Featuring two distinctive residential towers and street-level amenities, the 1900 Crystal Drive mixed-use development in Arlington County, Va., is a milestone in the changing dynamics of National Landing, a rebranded group of neighborhoods long known mainly for their canyons of precast and glass 1960s-era office and residential high-rises adjacent to Reagan National Airport.

Located just a short walk from the planned centerpiece Amazon HQ2 complex, which opened its first phase last year, 1900 Crystal Drive is replacing a demolished 13-story office building with a terraced 583,000-sq-ft north tower, nicknamed the Grace, and a curved 567,500-sq-ft south tower, called Reva, both rising above more than 40,000 sq ft of street-level retail and pedestrian-friendly amenities such as a living street that can double as a setting for programmed events.

The Reva

The Reva (foreground) has glazed terra-cotta facade panels, while the Grace has a Porcelanosa tile and metal panel rainscreen system.
Rendering courtesy JBG Smith

Completion is Set for Spring 2024.

According to Craig Ciekot, vice president of development for real estate investment trust JBG Smith, 1900 Crystal Drive’s goal of bringing new energy to the neighborhood predates Amazon’s 2018 selection of the area for HQ2, which has sparked a larger-scale, multifaceted redevelopment effort that includes numerous other residential and retail projects, Virginia Tech’s new Innovation Campus, revitalized community spaces and a new entrance to an existing Metrorail station.

Owner of 6.2 million sq ft of existing office space in the National Landing area, JBG Smith began planning the redevelopment of the 1900 Crystal Drive site in 2017. “We looked at the whole neighborhood to see what could be done to make it a more walkable, 24/7 setting,” Ciekot says. Along with meeting the desire for increased residential density, he adds, “we wanted to get away from the car-centric environment to one that was warmer and more welcoming.”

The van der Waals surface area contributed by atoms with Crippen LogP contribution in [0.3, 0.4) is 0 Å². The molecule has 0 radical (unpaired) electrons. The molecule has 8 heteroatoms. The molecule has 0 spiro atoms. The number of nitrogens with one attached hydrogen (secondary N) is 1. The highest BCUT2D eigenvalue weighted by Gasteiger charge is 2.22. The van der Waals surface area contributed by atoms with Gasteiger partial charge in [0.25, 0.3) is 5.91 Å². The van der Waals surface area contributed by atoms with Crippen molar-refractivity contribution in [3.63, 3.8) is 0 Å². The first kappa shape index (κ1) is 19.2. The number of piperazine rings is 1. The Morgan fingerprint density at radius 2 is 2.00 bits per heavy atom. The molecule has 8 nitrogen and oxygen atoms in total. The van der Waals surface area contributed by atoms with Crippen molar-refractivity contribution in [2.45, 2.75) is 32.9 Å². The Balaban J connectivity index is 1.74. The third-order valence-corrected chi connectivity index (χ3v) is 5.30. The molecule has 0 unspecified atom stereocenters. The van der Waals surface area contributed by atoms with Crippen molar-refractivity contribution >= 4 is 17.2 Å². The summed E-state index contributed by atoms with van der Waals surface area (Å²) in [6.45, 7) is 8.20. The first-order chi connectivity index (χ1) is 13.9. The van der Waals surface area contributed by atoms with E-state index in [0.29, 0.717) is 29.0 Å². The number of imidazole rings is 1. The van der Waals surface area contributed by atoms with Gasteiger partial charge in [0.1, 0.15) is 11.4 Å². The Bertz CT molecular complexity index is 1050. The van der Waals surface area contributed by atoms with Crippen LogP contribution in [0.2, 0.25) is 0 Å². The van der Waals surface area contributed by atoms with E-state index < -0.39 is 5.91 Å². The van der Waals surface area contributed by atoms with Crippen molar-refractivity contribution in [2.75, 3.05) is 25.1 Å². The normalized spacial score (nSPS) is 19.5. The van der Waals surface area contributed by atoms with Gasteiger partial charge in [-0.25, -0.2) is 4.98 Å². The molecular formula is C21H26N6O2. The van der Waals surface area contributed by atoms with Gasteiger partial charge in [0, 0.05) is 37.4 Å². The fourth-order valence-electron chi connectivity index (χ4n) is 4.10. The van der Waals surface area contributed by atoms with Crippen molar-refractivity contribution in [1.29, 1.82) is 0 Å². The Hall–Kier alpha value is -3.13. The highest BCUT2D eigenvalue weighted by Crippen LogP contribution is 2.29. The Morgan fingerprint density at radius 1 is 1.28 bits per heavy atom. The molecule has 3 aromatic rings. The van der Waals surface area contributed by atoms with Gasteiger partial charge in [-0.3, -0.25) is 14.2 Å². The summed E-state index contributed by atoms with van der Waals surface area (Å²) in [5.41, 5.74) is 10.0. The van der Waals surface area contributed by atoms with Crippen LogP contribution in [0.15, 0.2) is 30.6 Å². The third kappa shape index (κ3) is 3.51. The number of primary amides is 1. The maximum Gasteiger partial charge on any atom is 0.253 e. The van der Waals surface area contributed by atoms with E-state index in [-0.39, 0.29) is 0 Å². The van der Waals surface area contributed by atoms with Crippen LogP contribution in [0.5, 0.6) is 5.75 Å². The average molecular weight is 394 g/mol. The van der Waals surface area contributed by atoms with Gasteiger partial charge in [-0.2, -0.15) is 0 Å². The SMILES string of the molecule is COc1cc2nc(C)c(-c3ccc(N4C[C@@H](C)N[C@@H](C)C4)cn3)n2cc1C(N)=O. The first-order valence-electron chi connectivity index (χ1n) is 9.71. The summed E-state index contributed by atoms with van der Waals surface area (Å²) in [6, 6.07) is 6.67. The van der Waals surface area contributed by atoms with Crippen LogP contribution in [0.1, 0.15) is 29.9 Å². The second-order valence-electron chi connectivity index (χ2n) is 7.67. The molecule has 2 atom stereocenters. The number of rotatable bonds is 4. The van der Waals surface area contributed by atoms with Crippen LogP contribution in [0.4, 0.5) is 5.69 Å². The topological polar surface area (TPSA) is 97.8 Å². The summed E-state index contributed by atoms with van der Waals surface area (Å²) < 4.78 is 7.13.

“We want to make sure when our development and future development come on board, the capacity is there.”
— Steven Liam, Principal, Bowman Consulting Group 

The towers, designed by Cook Fox with Torti Gallas + Partners as architect of record, do just that, Ciekot says, with the cast-in-place structures differentiated not only from surrounding structures, but from each other. The Grace features a Porcelanosa tile and metal panel rainscreen system rising from a clinker brick-clad podium, while Reva’s facade is a mixture of inset terra-cotta and color precast panels with terra-cotta fins.

“These buildings are narrow towers with continuous setbacks on the facades as they go up,” Ciekot says. “The Grace is rectilinear with cubicles that feature elevated living, while Reva is curved and flowing, promoting a comfortable and rejuvenating experience.”

630 augered cast piles

The 630 augered cast piles drilled 50 to 80 ft deep are topped with a 5-ft-thick mat slab beneath the 115,000-sq-ft building footprint.
Image courtesy Torti Gallas + Partners

Subsurface Solutions

As is often the case with major redevelopment efforts in already densely developed settings, the biggest challenges to turning 1900 Crystal Drive’s vision into reality lay underground. Some, such as locating and bypassing a variety of utility networks, were “par for the course for this kind of environment,” according to Steven Liam, a principal with civil engineer Bowman Consulting Group Ltd. He adds that the interconnectedness of the area’s existing developments meant that “relocations had to be carefully planned as many of the lines served adjacent buildings.”

Because the area’s long-term development plans called for significantly more residential uses, it was also essential to assess the capacity of storm and sewer systems. “Residential buildings have double or even triple the demand of a comparably sized office building,” Liam says. “We wanted to make sure when our development and future developments come on board, the capacity is there.”

Bowman’s comprehensive sewer study, conducted with Arlington County engineers, determined that while the basic infrastructure would be up to the task now and in the future, 1900 Crystal Drive would require nearly 250 ft of new sewer laterals to replace undersized existing connections.